The Curious Theatre Branch’s 15th annual showcase of experimental theater, performance, and music from Chicago’s fringe runs through 11/20 at the Curious Theatre Branch, 7001 N. Glenwood. Admission is $12 or “pay what you can”; for information and reservations, call 773-274-6660.
Following is the schedule through 10/18; a complete schedule is available online at www.chicagoreader.com.
Cant and White Suit Science
It’s not easy to negotiate the subject of motherhood–to chart a course between the Scylla of sentimentality and the Charybdis of gleeful attack. Veteran solo artist Jenny Magnus makes the attempt in Cant, a 45-minute monologue (with songs). She deals with the subject by portraying various characters: good mothers, bad mothers, a self-absorbed young father, the hard-bitten mother of a mother, and a lactation consultant/nurse’s assistant. Magnus embodies her characters brilliantly, and her newness as a mother gives this piece its freshness, its emotion, its honesty, and–for better or worse–its indirection. (LM) Writer-director Shawn Reddy’s comedy White Suit Science–by turns satiric, sarcastic, surreal, and painfully sincere–begins as a discussion of Mark Twain, but turns into a fascinating postmodern analysis of whiteness and the ongoing whitewashing of history. (JHe) 7 PM
A Dangerous Ornithology
James Owens’s treatise on the threat to personal freedoms posed by an autocratic government can be frustrating. The playwright’s intent seems to be to push us headfirst into a hyperparanoid reality and force us to grapple with a narrative that needs too much unpacking to be savored. The resourceful ensemble renders a few moments indelible: an existential discussion of life’s oppositions that takes place in the engine room of a locomotive becomes a profoundly strange vaudeville routine involving teacups. But the show’s bracketing devices–a pair of academics, a study of the flight patterns of birds, a revenge plot–remain mysterious while the elliptical middle is no different from the train ride it features: its origin and destination are one and the same. (NG) 9 PM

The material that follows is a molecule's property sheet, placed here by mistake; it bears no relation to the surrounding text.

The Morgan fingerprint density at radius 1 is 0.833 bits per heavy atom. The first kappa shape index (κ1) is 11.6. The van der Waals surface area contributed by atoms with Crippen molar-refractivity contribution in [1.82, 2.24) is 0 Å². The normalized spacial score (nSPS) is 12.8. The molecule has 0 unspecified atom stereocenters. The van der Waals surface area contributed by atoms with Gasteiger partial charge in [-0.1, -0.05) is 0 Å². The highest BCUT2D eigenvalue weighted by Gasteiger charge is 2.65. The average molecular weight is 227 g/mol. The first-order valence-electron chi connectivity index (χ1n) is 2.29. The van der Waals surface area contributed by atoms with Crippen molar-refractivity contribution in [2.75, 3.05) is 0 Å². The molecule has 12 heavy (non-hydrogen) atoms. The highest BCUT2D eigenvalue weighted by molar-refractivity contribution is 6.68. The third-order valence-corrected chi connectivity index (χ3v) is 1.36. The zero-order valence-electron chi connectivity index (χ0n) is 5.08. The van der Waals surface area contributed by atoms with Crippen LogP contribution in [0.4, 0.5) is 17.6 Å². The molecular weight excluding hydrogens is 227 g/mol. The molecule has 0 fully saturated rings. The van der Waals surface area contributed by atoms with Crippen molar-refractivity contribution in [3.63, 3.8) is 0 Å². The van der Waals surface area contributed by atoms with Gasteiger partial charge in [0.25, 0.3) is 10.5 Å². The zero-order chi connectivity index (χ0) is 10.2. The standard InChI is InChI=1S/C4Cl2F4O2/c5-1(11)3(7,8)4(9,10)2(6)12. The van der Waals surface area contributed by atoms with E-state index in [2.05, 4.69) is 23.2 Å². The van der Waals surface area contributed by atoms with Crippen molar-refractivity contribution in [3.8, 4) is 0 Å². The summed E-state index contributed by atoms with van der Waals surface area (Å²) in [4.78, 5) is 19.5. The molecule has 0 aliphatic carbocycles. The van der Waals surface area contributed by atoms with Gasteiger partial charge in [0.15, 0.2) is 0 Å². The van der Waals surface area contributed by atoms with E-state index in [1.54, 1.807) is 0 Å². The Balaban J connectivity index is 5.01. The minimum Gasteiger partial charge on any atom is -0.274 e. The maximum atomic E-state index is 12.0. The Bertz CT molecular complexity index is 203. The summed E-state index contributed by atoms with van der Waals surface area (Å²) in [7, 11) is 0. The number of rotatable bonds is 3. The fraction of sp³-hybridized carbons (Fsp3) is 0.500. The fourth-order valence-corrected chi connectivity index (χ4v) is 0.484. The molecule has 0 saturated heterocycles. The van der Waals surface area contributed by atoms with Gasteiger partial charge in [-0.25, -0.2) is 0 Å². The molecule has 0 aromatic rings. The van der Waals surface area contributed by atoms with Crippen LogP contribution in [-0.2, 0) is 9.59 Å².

Hit Me Like a Flower
Beau O’Reilly directs his own script about a therapist who moves to the east coast to keep tabs on her long-estranged college-student daughter. If the screwball plot sometimes seems like a Harold run amok, clever characterizations pique our curiosity throughout. (MSB) 7 PM
Paula Gilovich penned and codirected this empty, annoyingly mannered dark comedy about an airplane crash survivor. The acting is far better than the script, a shaggy-dog story that involves one stereotyped character after another. (LM) 9:30 PM
John Starrs and Kristy Lockhart
The spoken-word artists offer “stories (and stories inside stories) about guns and jails, and perhaps about stories themselves.” Lockhart also performs Laura’s Bush, a one-woman political lampoon by “Jane Martin,” the pseudonymous author(s) of Talking With . . . . 7 PM
Hit Me Like a Flower
See listing for Sat 10/16. 7 PM